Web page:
What is a Bench Assembly?

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  • Written By: Lori Kilchermann
  • Edited By: Lauren Fritsky
  • Images By:, Kyle Harris
  • Last Modified Date: 07 November 2019
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A bench assembly is a component that has been assembled off of the assembly line at a work station. Often, a component of a main assembly requires extensive individual attention in a manufacturing facility. When this occurs, it is given the moniker "bench assembly" and assembled on a workbench from a series of parts and pieces. Once assembled, the bench assembly piece is often fastened or attached to the main assembly by the worker who assembled the sub-assembly on the bench. In some cases, an entire crew or a single worker is responsible for all bench assembly components for an entire work shift.

The father of the assembly line, Henry Ford of Ford Motor Co., also created bench assembly. By having certain intricate sub-assemblies assembled as a whole, off to the side of the main assembly line, Ford learned that he could save valuable time in the total assembly process. Eventually, all sub-assemblies were built in a dedicated area of the manufacturing plant and taken to the location on the assembly line where they were to be joined to the main components. The Ford Motor Company continued this tradition with specialty-built automobiles, in which the entire engine assembly is built by a single worker, then installed in the automobile on the assembly line.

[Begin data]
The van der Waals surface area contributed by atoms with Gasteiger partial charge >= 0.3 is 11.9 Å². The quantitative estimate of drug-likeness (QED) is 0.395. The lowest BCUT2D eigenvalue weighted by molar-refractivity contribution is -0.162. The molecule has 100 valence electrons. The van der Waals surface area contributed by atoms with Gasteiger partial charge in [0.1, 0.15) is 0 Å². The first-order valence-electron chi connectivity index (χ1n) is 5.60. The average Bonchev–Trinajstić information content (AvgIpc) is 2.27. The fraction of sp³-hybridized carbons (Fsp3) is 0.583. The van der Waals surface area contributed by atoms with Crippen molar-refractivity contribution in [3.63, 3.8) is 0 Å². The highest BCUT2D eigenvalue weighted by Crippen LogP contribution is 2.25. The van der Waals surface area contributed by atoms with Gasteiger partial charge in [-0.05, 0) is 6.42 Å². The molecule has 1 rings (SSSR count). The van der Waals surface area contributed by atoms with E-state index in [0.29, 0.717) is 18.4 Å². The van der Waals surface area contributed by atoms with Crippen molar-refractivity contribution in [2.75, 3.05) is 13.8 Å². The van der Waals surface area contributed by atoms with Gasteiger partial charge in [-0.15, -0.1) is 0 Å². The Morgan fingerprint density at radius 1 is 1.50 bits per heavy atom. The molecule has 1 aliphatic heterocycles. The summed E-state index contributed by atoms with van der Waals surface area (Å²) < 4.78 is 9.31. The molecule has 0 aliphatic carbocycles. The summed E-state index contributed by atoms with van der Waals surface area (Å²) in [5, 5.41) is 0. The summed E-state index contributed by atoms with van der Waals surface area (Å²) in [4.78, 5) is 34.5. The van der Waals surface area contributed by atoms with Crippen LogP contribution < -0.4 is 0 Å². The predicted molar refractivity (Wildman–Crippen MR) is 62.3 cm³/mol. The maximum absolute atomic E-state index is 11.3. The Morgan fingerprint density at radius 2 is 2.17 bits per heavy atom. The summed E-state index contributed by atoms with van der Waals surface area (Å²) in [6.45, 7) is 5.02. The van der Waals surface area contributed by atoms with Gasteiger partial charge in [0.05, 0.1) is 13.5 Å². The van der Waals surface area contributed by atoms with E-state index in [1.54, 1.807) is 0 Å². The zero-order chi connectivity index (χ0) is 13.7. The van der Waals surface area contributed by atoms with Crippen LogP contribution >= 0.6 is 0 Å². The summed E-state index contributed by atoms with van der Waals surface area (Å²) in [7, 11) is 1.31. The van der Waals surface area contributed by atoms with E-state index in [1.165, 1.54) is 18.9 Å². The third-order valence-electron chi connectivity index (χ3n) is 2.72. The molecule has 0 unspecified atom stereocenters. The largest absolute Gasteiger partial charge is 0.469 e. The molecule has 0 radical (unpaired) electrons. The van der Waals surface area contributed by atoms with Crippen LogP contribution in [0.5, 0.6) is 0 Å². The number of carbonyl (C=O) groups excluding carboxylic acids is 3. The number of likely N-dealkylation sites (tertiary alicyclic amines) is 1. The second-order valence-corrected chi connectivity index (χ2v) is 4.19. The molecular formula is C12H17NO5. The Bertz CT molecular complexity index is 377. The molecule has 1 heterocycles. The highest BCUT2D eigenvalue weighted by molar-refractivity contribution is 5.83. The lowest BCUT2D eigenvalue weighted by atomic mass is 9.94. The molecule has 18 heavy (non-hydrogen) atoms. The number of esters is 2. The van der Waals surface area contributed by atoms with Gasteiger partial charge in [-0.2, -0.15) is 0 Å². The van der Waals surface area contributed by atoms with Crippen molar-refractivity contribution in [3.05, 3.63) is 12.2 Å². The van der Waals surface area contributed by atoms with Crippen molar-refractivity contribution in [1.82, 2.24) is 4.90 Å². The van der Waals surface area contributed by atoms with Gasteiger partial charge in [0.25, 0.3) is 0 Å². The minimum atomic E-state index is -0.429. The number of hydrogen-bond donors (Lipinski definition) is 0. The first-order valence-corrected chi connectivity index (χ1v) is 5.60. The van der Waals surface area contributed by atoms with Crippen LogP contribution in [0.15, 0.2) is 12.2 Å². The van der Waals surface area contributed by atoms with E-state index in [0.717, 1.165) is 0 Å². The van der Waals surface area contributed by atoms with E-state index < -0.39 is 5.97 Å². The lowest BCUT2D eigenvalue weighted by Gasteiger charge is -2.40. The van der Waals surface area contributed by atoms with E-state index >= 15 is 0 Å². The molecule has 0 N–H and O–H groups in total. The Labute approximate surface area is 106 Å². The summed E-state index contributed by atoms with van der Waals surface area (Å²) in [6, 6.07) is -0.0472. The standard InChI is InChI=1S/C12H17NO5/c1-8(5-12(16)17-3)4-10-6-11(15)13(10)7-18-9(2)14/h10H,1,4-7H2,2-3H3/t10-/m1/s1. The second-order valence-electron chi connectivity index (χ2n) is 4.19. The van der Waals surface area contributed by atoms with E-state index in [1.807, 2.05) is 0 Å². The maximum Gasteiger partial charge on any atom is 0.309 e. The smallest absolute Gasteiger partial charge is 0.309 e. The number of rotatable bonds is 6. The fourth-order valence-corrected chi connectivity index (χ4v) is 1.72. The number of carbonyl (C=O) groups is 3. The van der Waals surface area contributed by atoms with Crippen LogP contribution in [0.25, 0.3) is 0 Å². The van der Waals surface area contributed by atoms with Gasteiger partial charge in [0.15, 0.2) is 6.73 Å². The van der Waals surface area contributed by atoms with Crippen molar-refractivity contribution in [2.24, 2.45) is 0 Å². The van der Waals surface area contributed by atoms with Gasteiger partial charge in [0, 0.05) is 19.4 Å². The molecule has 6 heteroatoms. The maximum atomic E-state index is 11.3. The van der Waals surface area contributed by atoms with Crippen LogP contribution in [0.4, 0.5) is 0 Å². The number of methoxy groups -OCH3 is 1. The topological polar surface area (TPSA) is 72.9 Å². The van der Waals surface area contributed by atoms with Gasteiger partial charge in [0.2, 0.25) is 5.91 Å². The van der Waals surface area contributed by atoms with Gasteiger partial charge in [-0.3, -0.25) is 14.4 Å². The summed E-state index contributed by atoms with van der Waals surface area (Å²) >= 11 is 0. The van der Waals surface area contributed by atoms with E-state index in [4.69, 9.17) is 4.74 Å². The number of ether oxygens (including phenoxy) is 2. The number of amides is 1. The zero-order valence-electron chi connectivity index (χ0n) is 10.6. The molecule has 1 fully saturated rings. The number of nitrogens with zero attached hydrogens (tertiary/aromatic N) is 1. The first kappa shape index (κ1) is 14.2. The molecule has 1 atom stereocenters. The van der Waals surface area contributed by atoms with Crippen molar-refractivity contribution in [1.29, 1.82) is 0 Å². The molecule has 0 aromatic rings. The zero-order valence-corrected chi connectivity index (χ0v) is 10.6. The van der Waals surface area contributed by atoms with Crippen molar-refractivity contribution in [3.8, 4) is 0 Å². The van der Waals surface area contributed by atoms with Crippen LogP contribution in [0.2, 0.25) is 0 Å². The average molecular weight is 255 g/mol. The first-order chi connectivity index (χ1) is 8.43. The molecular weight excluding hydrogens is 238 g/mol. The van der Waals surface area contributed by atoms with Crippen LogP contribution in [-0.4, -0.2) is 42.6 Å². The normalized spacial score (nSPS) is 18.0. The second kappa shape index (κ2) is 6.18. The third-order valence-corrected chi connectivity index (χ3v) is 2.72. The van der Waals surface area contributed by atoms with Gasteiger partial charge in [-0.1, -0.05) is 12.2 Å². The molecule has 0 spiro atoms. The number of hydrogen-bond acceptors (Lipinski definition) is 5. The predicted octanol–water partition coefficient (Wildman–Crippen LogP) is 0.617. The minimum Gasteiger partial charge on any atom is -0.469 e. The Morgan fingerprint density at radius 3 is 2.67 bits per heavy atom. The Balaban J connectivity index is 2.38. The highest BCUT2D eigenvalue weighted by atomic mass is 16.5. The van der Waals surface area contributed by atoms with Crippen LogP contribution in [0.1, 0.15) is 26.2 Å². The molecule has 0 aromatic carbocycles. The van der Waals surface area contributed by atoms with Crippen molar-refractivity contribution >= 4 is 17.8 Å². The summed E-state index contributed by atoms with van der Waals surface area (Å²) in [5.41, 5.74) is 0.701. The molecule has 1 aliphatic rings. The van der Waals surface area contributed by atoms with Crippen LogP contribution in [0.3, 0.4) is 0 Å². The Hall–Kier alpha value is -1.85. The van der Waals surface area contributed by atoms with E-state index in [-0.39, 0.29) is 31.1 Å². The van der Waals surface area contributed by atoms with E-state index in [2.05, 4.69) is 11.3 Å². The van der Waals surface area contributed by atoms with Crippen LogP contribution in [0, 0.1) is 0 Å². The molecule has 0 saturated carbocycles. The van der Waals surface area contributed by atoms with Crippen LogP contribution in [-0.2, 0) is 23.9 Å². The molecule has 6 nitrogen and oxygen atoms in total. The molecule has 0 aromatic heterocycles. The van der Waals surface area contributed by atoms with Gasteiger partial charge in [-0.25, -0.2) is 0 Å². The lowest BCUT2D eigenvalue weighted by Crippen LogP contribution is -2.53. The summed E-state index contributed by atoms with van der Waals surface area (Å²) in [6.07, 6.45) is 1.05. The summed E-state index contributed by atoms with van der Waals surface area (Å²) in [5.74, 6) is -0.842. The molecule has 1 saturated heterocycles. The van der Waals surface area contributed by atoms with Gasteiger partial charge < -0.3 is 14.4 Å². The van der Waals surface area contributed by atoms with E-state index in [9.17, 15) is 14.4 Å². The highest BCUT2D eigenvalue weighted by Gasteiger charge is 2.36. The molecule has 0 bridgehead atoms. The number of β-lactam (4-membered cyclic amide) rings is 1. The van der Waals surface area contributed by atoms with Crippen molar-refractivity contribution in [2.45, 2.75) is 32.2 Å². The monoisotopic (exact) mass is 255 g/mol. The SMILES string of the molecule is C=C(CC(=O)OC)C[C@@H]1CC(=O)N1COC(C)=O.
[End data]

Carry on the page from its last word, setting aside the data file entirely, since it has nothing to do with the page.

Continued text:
In carpentry applications, a bench assembly often involves a heating or cooling component. These systems frequently require sub-assembly away from the permanent mounting location prior to being installed. Some plumbing assemblies are also created as a bench assembly and then worked into place in the plumbing system. Tight and restrictive space constraints mandate this type of assembly procedure in many buildings. The plumbing components can also be checked for leaks much easier when assembled on a bench, resulting in a superior quality septic and drainage system.

When examining a complex manufacturing process, the benefit of using bench assembly components is obvious. In order to create a complete assembly, the creation of many smaller assemblies can be incorporated into the manufacturing design. Small sub-groups and assemblies are combined in a properly choreographed system of design and engineering to become a final product that often could appear nearly impossible to create. Moreover, many of these products must be disassembled in small sub-groups as well to complete required maintenance and repair. Once removed from the larger component, the small bench assembly can be taken down further and cleaned, lubricated and inspected prior to reassembly.


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